Brian
Brian, I do not consider Lagoons performace Cats. Under most circumstances they seem to be (same length) about as fast as our C400.

We sailed with a Lagoon 380 from Great Sale Cay to FT Pierce, about 24 hrs, in different conditions starting at 10 kts SSW and finishing around 20-25 kts SSE. They got there 0.5 NM before us. That could be because I reefed when winds started to be sustained at 20 kts.

I would look at at for example a Fusion 40. During that sail from GSC to Ft Pierce, a buddy on a Fusion 40 started several hrs behind us, overtook us as we entered the Gulf Stream and we never saw him again ... ;-).

I do think that a Lagoon 380 or 420 has plenty of volume for storage (they just don't like weight that much).

And just imagine the number of solar panels you can put on the huge bimini hard top. You can sell power back to the grid.

Another benefit with a cat, especially if you like motoring - they have two of them engines! talk about redundancy ;-)
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  #175  
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Re: Why a racer for cruising discussion...

Quote:
Originally Posted by jorgenl View Post
Brian, I do not consider Lagoons performace Cats. Under most circumstances they seem to be (same length) about as fast as our C400.

We sailed with a Lagoon 380 from Great Sale Cay to FT Pierce, about 24 hrs, in different conditions starting at 10 kts SSW and finishing around 20-25 kts SSE. They got there 0.5 NM before us. That could be because I reefed when winds started to be sustained at 20 kts.

I would look at at for example a Fusion 40. During that sail from GSC to Ft Pierce, a buddy on a Fusion 40 started several hrs behind us, overtook us as we entered the Gulf Stream and we never saw him again ... ;-).

I do think that a Lagoon 380 or 420 has plenty of volume for storage (they just don't like weight that much).

And just imagine the number of solar panels you can put on the huge bimini hard top. You can sell power back to the grid.

Another benefit with a cat, especially if you like motoring - they have two of them engines! talk about redundancy ;-)
I have not been on a FUsion. I would have to check that out.

The storage space on our friends really isn't great. It looks like it would be, especially given the forward port hull which is like a little garage, but the room for clothes or other things in the staterooms is not good and the cabinetry in the galley is minimal. This is actually more their opinion than mine. I also asked them what they make good, and they make 7.5. I can easily make 7.5.

How fast was your C400? DId you keep her at or around hull speed? Over? Under?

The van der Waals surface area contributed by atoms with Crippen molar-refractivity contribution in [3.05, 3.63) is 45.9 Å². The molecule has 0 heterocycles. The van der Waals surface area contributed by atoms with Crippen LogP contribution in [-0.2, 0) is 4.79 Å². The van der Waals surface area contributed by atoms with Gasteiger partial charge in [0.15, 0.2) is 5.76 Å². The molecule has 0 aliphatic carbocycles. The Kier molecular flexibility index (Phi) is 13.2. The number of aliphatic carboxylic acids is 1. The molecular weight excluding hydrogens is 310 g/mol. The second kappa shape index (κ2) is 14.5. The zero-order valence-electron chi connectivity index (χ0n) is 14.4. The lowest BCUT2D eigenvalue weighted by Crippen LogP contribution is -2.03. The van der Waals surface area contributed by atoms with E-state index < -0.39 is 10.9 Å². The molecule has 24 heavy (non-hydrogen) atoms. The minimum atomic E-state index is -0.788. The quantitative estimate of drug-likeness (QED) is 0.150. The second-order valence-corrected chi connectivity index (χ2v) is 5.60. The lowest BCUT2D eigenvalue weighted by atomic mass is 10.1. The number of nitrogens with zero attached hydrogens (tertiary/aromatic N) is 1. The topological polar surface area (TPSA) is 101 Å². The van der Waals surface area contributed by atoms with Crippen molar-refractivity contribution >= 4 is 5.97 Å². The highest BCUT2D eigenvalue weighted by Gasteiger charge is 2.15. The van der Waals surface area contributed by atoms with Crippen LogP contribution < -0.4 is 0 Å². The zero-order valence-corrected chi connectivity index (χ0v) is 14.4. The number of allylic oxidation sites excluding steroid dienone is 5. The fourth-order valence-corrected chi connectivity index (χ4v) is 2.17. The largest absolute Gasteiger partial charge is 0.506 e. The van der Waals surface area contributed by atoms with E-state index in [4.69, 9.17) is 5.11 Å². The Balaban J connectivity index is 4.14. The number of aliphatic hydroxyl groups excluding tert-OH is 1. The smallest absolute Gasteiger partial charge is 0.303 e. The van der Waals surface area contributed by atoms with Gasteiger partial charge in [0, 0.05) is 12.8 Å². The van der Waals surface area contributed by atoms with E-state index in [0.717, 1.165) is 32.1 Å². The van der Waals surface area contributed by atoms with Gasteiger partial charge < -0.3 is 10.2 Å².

Brian
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  #176  
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Re: Why a racer for cruising discussion...

Quote:
Originally Posted by Cruisingdad View Post
Hey Jon,

One of our good friends that are cruisers just pulled off their cruising chute and stuck it in storage. Why? It took up too much room that became necessary for other things.

Food for thought.

Brian
Well, that merely confirms what my lyin' eyes have been telling me for years... Namely, that for many of the cruising sailors I see out there, the art and enjoyment of sailing is simply not a particularly high priority...

NTTAWWT, of course... (grin)

If the day ever comes when I find myself removing my free-flying sails to make room for "other things", I'll know it's time to start browsing Yachtworld in search of something like this...


Cruisingdad likes this.

Last edited by JonEisberg; 05-02-2013 at 03:22 PM.
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  #177  
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Re: Why a racer for cruising discussion...

Quote:
Originally Posted by Cruisingdad View Post
I love "race" boats, or performance cruisers as Paulo calls them.
Brian, I call race boats to race boats, meaning boats that are designed exclusively to race. I call performance cruisers boats to all boats that are meant to cruise fast. Some of them can also be used for racing and they are dual purpose boats (cruiser-racers), others, like Pogo, Cigale or RM are just fast cruisers or voyage boats, not designed for a dual purpose use. It is not me that call them that way. All Europeans call them that way and I guess some Americans too

Quote:
Originally Posted by Cruisingdad View Post

... it is because they are traditionally narrow beamed,... I am talking about their sheer ability to carry and stowe the items needed for cruising in my view of what cruising is. These boats would make great weekenders or vacation boats, but where do you put the spare water pump? The spare alternator and bilge pump? Where do you put massive amounts of tools? What about books and charts? How do you make the tiny blackwater tanks work which are fine for weekending or if you are always at a marina, but not so great when on the hook or ball. What do you do about the low water tankage? What are you going to do to keep up your power load? Where do you stowe your tender and the gas required to make it run? Where do you stowe your liferaft? Etc, etc...